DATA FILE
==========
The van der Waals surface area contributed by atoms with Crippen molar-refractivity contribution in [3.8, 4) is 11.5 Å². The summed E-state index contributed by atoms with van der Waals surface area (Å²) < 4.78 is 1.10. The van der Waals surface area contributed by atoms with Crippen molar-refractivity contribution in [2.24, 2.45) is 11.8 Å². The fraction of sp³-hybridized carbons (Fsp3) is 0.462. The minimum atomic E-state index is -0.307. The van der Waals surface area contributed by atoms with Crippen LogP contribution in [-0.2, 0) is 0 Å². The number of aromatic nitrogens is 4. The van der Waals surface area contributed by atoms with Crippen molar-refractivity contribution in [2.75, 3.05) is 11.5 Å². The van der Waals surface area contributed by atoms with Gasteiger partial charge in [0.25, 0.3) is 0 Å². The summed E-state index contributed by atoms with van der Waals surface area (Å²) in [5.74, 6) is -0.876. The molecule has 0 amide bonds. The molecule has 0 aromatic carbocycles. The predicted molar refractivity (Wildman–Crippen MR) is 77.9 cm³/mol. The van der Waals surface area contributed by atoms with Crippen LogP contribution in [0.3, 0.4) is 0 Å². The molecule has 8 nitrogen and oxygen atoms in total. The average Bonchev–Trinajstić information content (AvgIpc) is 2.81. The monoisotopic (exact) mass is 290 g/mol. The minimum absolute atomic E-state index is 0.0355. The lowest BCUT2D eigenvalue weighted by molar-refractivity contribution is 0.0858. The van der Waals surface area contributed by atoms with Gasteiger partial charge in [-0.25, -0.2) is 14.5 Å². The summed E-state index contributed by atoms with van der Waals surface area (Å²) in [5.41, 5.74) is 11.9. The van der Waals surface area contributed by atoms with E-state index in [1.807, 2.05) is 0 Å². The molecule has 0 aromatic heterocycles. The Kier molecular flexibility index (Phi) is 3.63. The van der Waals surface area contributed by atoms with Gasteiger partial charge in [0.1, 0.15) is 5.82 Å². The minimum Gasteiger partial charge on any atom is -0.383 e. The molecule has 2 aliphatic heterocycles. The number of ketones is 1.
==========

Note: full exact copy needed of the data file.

The van der Waals surface area contributed by atoms with Crippen molar-refractivity contribution in [3.8, 4) is 11.5 Å². The summed E-state index contributed by atoms with van der Waals surface area (Å²) < 4.78 is 1.10. The van der Waals surface area contributed by atoms with Crippen molar-refractivity contribution in [2.24, 2.45) is 11.8 Å². The fraction of sp³-hybridized carbons (Fsp3) is 0.462. The minimum atomic E-state index is -0.307. The van der Waals surface area contributed by atoms with Crippen LogP contribution in [-0.2, 0) is 0 Å². The number of aromatic nitrogens is 4. The van der Waals surface area contributed by atoms with Crippen molar-refractivity contribution in [2.75, 3.05) is 11.5 Å². The van der Waals surface area contributed by atoms with Gasteiger partial charge in [0.25, 0.3) is 0 Å². The summed E-state index contributed by atoms with van der Waals surface area (Å²) in [5.74, 6) is -0.876. The molecule has 0 amide bonds. The molecule has 0 aromatic carbocycles. The predicted molar refractivity (Wildman–Crippen MR) is 77.9 cm³/mol. The van der Waals surface area contributed by atoms with Crippen LogP contribution in [0.3, 0.4) is 0 Å². The molecule has 8 nitrogen and oxygen atoms in total. The average Bonchev–Trinajstić information content (AvgIpc) is 2.81. The monoisotopic (exact) mass is 290 g/mol. The minimum absolute atomic E-state index is 0.0355. The lowest BCUT2D eigenvalue weighted by molar-refractivity contribution is 0.0858. The van der Waals surface area contributed by atoms with Gasteiger partial charge in [-0.25, -0.2) is 14.5 Å². The summed E-state index contributed by atoms with van der Waals surface area (Å²) in [5.41, 5.74) is 11.9. The van der Waals surface area contributed by atoms with E-state index in [1.807, 2.05) is 0 Å². The molecule has 0 aromatic heterocycles. The Kier molecular flexibility index (Phi) is 3.63. The van der Waals surface area contributed by atoms with Gasteiger partial charge in [0.1, 0.15) is 5.82 Å². The minimum Gasteiger partial charge on any atom is -0.383 e. The molecule has 2 aliphatic heterocycles. The number of ketones is 1.